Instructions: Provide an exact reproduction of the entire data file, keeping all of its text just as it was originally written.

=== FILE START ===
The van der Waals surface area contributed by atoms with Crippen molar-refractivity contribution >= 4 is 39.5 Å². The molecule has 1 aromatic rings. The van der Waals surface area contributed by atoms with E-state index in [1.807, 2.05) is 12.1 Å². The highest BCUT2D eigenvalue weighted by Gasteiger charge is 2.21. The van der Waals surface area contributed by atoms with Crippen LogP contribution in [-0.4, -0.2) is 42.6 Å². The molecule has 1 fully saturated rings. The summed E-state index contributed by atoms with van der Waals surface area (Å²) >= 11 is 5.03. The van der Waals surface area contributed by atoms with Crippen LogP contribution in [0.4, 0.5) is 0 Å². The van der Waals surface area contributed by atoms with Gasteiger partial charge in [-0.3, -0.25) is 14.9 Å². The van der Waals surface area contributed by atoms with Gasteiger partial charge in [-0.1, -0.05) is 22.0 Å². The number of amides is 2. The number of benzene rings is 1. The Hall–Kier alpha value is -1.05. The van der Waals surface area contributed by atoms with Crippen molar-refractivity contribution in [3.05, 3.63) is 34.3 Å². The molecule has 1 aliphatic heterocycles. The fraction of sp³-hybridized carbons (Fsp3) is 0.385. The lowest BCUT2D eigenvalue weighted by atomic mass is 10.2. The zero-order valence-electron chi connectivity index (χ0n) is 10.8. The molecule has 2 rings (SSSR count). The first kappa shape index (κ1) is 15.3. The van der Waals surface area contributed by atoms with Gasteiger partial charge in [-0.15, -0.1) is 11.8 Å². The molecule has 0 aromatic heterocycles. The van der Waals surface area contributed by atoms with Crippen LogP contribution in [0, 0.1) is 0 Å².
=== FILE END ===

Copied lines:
The van der Waals surface area contributed by atoms with Crippen molar-refractivity contribution >= 4 is 39.5 Å². The molecule has 1 aromatic rings. The van der Waals surface area contributed by atoms with E-state index in [1.807, 2.05) is 12.1 Å². The highest BCUT2D eigenvalue weighted by Gasteiger charge is 2.21. The van der Waals surface area contributed by atoms with Crippen LogP contribution in [-0.4, -0.2) is 42.6 Å². The molecule has 1 fully saturated rings. The summed E-state index contributed by atoms with van der Waals surface area (Å²) >= 11 is 5.03. The van der Waals surface area contributed by atoms with Crippen LogP contribution in [0.4, 0.5) is 0 Å². The van der Waals surface area contributed by atoms with Gasteiger partial charge in [-0.3, -0.25) is 14.9 Å². The van der Waals surface area contributed by atoms with Gasteiger partial charge in [-0.1, -0.05) is 22.0 Å². The number of amides is 2. The number of benzene rings is 1. The Hall–Kier alpha value is -1.05. The van der Waals surface area contributed by atoms with Crippen molar-refractivity contribution in [3.05, 3.63) is 34.3 Å². The molecule has 1 aliphatic heterocycles. The fraction of sp³-hybridized carbons (Fsp3) is 0.385. The lowest BCUT2D eigenvalue weighted by atomic mass is 10.2. The zero-order valence-electron chi connectivity index (χ0n) is 10.8. The molecule has 2 rings (SSSR count). The first kappa shape index (κ1) is 15.3. The van der Waals surface area contributed by atoms with Gasteiger partial charge in [-0.15, -0.1) is 11.8 Å². The molecule has 0 aromatic heterocycles. The van der Waals surface area contributed by atoms with Crippen LogP contribution in [0, 0.1) is 0 Å².